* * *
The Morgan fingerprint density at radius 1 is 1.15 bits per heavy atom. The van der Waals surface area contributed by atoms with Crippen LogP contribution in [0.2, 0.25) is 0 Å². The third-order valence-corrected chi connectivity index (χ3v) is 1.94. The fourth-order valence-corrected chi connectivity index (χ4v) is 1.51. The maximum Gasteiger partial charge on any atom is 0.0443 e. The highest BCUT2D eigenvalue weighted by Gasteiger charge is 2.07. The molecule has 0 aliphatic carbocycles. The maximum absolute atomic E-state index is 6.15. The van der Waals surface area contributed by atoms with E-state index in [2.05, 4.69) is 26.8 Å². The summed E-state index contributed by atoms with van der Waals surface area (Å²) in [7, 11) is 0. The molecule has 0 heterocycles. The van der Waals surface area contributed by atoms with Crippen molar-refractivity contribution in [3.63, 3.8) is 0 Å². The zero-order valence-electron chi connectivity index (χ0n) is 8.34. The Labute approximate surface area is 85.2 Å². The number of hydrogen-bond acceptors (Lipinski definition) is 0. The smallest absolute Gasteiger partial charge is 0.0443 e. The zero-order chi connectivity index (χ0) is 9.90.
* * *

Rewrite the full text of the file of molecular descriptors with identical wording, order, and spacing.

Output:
The Morgan fingerprint density at radius 1 is 1.15 bits per heavy atom. The van der Waals surface area contributed by atoms with Crippen LogP contribution in [0.2, 0.25) is 0 Å². The third-order valence-corrected chi connectivity index (χ3v) is 1.94. The fourth-order valence-corrected chi connectivity index (χ4v) is 1.51. The maximum Gasteiger partial charge on any atom is 0.0443 e. The highest BCUT2D eigenvalue weighted by Gasteiger charge is 2.07. The molecule has 0 aliphatic carbocycles. The maximum absolute atomic E-state index is 6.15. The van der Waals surface area contributed by atoms with E-state index in [2.05, 4.69) is 26.8 Å². The summed E-state index contributed by atoms with van der Waals surface area (Å²) in [7, 11) is 0. The molecule has 0 heterocycles. The van der Waals surface area contributed by atoms with Crippen molar-refractivity contribution in [3.63, 3.8) is 0 Å². The zero-order valence-electron chi connectivity index (χ0n) is 8.34. The Labute approximate surface area is 85.2 Å². The number of hydrogen-bond acceptors (Lipinski definition) is 0. The smallest absolute Gasteiger partial charge is 0.0443 e. The zero-order chi connectivity index (χ0) is 9.90.